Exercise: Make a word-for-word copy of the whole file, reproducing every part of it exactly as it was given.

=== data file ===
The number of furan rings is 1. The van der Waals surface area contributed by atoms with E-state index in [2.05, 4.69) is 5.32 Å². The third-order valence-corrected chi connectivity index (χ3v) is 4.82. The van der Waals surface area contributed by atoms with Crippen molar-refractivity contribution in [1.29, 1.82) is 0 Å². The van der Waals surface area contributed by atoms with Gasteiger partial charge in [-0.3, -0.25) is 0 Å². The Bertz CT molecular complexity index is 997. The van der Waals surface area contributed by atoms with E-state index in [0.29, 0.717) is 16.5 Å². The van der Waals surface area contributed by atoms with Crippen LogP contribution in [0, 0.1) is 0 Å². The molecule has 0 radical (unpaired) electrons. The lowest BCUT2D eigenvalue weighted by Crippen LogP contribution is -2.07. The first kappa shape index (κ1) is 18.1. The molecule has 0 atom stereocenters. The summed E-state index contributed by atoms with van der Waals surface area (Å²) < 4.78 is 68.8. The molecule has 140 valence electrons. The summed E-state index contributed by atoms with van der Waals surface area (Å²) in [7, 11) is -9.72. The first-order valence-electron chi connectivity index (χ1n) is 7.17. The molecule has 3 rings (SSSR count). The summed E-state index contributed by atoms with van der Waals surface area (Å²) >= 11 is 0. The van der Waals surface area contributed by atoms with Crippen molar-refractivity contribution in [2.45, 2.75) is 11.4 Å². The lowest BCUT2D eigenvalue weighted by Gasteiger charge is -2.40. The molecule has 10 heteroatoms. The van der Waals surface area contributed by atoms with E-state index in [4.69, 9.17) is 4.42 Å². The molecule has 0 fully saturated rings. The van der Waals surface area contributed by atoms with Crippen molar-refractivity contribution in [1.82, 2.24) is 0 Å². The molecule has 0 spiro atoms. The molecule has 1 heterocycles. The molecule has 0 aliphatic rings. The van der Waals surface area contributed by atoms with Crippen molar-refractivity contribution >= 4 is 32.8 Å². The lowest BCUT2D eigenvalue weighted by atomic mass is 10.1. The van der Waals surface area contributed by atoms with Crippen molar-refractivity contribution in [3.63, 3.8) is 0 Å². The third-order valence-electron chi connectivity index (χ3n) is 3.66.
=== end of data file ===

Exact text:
The number of furan rings is 1. The van der Waals surface area contributed by atoms with E-state index in [2.05, 4.69) is 5.32 Å². The third-order valence-corrected chi connectivity index (χ3v) is 4.82. The van der Waals surface area contributed by atoms with Crippen molar-refractivity contribution in [1.29, 1.82) is 0 Å². The van der Waals surface area contributed by atoms with Gasteiger partial charge in [-0.3, -0.25) is 0 Å². The Bertz CT molecular complexity index is 997. The van der Waals surface area contributed by atoms with E-state index in [0.29, 0.717) is 16.5 Å². The van der Waals surface area contributed by atoms with Crippen LogP contribution in [0, 0.1) is 0 Å². The molecule has 0 radical (unpaired) electrons. The lowest BCUT2D eigenvalue weighted by Crippen LogP contribution is -2.07. The first kappa shape index (κ1) is 18.1. The molecule has 0 atom stereocenters. The summed E-state index contributed by atoms with van der Waals surface area (Å²) < 4.78 is 68.8. The molecule has 140 valence electrons. The summed E-state index contributed by atoms with van der Waals surface area (Å²) in [7, 11) is -9.72. The first-order valence-electron chi connectivity index (χ1n) is 7.17. The molecule has 3 rings (SSSR count). The summed E-state index contributed by atoms with van der Waals surface area (Å²) >= 11 is 0. The van der Waals surface area contributed by atoms with Crippen molar-refractivity contribution in [2.45, 2.75) is 11.4 Å². The lowest BCUT2D eigenvalue weighted by Gasteiger charge is -2.40. The molecule has 10 heteroatoms. The van der Waals surface area contributed by atoms with E-state index in [4.69, 9.17) is 4.42 Å². The molecule has 0 fully saturated rings. The van der Waals surface area contributed by atoms with Crippen molar-refractivity contribution in [1.82, 2.24) is 0 Å². The molecule has 0 spiro atoms. The molecule has 1 heterocycles. The molecule has 0 aliphatic rings. The van der Waals surface area contributed by atoms with Crippen molar-refractivity contribution >= 4 is 32.8 Å². The lowest BCUT2D eigenvalue weighted by atomic mass is 10.1. The van der Waals surface area contributed by atoms with Crippen molar-refractivity contribution in [3.63, 3.8) is 0 Å². The third-order valence-electron chi connectivity index (χ3n) is 3.66.